One in three schools admit to spending no money on additional teacher training for coding
MapR Technologies’ research, released today, found massive inconsistencies in how much schools are investing in training their teachers to deliver the new coding curriculum. Just over one in three schools (34 per cent) admitted to spending £0 on additional teacher training for coding, whereas in contrast 22 per cent of schools have spent over £3,000. MapR believes this discrepancy is “feeding the massive gap between the ‘haves and have nots’ for tech skills”, leaving some teachers unprepared, unsupported and unable to teach the new curriculum.
Eleven per cent of schools spent between £100 and £500, and 33 per cent spent between £500 and £1,000.
Paul Tarantino, Director at MapR Technologies, said: “Last year the Government pledged £3.5 million on new curriculum training. But this information shows that it’s simply not being filtered down so that every young person has a trained teacher. It’s shocking to see such a huge discrepancy in what was said in the run-up to the election compared to what these promises have translated to on the ground.”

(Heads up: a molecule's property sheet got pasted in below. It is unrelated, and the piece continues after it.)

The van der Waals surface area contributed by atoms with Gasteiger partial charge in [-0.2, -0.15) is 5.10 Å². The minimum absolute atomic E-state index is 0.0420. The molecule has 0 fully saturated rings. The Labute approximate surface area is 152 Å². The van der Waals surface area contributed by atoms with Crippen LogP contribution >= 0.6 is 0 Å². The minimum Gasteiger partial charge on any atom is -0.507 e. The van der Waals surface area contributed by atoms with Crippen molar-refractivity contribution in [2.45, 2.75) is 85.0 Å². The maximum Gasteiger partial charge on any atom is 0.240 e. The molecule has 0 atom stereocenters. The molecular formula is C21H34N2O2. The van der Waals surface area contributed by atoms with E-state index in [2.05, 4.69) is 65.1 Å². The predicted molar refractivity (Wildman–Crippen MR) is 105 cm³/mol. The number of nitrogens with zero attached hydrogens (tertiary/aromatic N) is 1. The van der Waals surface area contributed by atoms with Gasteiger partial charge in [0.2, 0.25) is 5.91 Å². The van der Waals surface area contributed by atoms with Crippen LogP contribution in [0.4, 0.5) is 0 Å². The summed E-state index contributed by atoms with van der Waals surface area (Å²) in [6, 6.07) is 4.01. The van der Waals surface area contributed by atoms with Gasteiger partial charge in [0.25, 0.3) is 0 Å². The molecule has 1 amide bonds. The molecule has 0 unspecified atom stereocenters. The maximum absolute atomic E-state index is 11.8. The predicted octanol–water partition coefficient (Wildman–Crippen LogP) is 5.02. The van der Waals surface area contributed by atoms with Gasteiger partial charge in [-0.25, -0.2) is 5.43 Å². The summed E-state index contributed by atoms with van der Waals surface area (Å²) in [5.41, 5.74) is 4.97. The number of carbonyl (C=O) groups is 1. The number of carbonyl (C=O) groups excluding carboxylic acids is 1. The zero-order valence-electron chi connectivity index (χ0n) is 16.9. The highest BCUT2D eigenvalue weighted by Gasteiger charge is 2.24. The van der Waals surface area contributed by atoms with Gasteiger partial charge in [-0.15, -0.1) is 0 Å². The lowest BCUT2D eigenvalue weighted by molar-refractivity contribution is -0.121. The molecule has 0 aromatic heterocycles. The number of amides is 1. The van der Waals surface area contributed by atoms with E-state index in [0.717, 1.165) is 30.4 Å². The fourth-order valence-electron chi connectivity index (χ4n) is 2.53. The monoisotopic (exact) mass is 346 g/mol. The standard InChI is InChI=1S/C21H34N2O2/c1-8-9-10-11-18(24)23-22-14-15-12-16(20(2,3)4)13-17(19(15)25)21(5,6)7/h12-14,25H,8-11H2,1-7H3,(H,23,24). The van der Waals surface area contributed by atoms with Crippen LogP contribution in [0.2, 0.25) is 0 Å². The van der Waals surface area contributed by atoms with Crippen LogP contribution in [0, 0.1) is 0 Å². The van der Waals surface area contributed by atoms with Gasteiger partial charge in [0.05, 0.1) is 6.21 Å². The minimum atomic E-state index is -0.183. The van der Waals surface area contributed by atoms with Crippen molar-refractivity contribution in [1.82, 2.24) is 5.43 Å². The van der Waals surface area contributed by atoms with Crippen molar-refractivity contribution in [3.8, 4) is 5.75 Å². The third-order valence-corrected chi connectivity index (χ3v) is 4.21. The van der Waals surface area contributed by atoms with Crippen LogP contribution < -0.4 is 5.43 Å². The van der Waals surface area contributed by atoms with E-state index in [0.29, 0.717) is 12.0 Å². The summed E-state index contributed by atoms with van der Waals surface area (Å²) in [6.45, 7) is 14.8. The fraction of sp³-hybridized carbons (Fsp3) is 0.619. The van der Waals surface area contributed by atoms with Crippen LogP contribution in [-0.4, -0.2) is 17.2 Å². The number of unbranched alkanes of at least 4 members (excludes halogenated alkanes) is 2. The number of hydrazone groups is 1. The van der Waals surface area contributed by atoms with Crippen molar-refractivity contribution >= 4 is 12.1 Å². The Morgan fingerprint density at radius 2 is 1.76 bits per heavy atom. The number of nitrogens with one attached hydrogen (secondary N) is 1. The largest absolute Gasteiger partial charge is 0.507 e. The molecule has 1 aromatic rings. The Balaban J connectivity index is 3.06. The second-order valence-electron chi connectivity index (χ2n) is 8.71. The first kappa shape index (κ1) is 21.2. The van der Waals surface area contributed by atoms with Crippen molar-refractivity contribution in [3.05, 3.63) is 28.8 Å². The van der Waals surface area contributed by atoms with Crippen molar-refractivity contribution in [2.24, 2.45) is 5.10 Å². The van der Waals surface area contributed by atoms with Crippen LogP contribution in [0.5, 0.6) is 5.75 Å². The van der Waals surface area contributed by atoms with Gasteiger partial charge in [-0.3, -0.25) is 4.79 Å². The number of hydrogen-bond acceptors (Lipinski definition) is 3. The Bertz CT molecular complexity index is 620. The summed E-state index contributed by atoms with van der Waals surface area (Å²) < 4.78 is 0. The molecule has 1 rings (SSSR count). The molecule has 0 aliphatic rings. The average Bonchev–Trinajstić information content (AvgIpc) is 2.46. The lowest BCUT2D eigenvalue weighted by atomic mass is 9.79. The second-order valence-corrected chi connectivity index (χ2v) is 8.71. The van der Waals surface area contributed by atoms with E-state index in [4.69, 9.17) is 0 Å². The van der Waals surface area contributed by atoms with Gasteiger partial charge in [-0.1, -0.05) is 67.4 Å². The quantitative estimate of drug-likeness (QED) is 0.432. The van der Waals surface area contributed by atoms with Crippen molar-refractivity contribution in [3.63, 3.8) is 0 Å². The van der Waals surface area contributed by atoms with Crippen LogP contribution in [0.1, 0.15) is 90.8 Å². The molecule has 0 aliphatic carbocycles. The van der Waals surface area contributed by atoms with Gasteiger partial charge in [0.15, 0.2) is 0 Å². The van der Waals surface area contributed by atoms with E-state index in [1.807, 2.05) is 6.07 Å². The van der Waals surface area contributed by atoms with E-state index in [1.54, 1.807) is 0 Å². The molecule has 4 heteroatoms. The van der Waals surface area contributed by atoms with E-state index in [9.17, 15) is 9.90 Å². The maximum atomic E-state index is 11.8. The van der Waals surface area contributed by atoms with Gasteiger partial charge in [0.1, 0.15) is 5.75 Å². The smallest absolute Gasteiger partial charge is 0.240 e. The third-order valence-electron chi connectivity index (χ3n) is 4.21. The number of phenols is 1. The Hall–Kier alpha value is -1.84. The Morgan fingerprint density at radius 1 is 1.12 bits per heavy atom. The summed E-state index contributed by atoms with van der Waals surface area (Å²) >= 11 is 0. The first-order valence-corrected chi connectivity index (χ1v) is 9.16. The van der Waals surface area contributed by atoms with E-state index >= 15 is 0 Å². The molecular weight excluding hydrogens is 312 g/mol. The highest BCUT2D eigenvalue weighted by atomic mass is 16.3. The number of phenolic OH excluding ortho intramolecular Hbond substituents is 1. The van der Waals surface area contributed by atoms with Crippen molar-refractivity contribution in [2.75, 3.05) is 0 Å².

The number of teachers trained also ranges from zero up to six depending on the school. One in ten schools trained no teachers at all, 34 per cent trained one to two teachers, 51 percent three to four teachers and 11 per cent trained five to six.
With these new figures revealing such a huge range in funding from school to school, many children are at risk of being left behind without trained teachers, while others are benefiting.
“While the Year of Code sounded great in theory, it has clearly been flawed in practice,” Tarantino added. “We need a consistent approach to teacher training across the board and more schools to take advantage of free training programmes offered by private businesses if we want the UK to compete on a global stage. If we don’t invest in technology skills today, the UK is at serious risk of falling behind.”
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